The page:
This post was written by a member of the Debut Contributor Network. Applying for a Masters? George Caulton lists some considerations you should bear in mind.
Postgraduate life is extremely different to being an undergraduate; funding is limited, it is much more demanding than at undergraduate level, and it is extremely difficult to balance work load, a part time job and a great social life. Many students embark on to an MA for better career prospects, for another year of university life or to elongate the three-year long party.
There are many reasons why graduates may choose to stay on, but based on my experiences, here are 5 essential things that undergraduates should really consider before applying for a master’s programme.
Don’t do a postgraduate degree because you don’t know what else to do.
Being a postgraduate student is nothing like your past life as an undergrad. The workload increases, contact hours become much more intense, deadlines are constant, and it is actually compulsory to attend those 9am lectures.
If you are unsure about a particular career path that you want to follow, a gap year or some time for reflection can often be just as rewarding as continuing your academic venture. Many companies do not require you to have a postgraduate degree, so rather than accelerating full speed ahead to a PhD to avoid life outside the university bubble, a short period away from education to do a few internships can really help you steer in the direction that bests suits your needs.
Funding is tricky to get your hands on.
Even though UK students are lucky enough to receive a government loan (up to £10,280), you need to take all finances and outgoings into account. Though funding is a dull topic and may seem obvious, mapping out your funds before you start an MA is one of the most important pieces of advice that I can offer.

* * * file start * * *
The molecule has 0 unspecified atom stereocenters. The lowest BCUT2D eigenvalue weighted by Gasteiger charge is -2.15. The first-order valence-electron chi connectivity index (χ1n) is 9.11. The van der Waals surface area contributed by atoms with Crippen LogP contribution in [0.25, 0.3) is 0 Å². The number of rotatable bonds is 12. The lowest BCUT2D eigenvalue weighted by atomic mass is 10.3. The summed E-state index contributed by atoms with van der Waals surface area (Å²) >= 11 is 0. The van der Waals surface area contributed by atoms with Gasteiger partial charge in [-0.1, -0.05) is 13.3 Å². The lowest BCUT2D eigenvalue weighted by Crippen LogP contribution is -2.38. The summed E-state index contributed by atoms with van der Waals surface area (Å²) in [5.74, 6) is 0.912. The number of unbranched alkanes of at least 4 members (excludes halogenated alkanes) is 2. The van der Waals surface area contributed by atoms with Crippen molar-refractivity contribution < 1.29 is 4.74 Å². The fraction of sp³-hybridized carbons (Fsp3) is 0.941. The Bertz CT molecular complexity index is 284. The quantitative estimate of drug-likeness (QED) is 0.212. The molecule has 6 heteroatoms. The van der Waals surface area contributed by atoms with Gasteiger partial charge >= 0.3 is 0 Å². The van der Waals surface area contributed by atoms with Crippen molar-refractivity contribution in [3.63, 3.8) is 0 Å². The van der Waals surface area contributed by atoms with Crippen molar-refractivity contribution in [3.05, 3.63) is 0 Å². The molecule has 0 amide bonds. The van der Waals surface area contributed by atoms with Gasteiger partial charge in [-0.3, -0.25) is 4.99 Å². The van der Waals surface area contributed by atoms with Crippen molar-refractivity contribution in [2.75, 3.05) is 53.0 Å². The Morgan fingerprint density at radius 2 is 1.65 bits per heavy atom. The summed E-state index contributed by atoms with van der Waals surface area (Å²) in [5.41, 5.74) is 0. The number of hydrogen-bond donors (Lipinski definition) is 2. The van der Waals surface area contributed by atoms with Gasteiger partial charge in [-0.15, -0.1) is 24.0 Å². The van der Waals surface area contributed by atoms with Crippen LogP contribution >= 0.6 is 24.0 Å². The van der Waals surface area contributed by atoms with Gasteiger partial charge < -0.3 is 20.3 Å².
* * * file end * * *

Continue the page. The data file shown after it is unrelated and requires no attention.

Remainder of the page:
Make sure that you take tuition fees, accommodation and general living costs into account, not forgetting the additional money for a social life. With most postgraduate courses costing between £7-12,000 per year, and costs of accommodation consistently rising, it is essential to make sure that you have saved money or take up some form of part-time work to subsidise your year of study.
Do you actually need a master’s degree to get to the next stage in your career?
For most humanities jobs, most employers don’t require a master’s degree. Throughout most applications, specifically in careers such as journalism and marketing, experience generally trumps additional degrees. For most medical and science based professions however, postgraduate degrees are commonly highly regarded and sought after.
The workload doubles. It’s practically a full-time job.
Based on my own experience, the number of deadlines came as a real shock to the system. Having had a part-time job and being heavily involved in a lot of societies throughout my undergraduate degree, I have found it much harder to balance a part-time job alongside the demands of my MA. Though it is possible to work on weekends, many universities don’t advise it. Be prepared to spend the majority of your week days in lectures, workshops and seminars. It’s intense, but extremely rewarding.
Stay at the same university for the right reasons, not the wrong.
Staying at the same university as your undergraduate degree has its pros and cons. If you find yourself applying to the same university, then make sure it’s because the course suits you and will genuinely help your progress. Staying at a university for ease or because your undergraduate friends are staying there will do your future self no favours. Before applying to universities for an MA, see which course is the best for you. Don’t be afraid to move away from what you know. You’ve done it before, so why not do it again?
Masters degrees are extremely rewarding, but make sure that you are doing one for the right, rather than the wrong, reasons.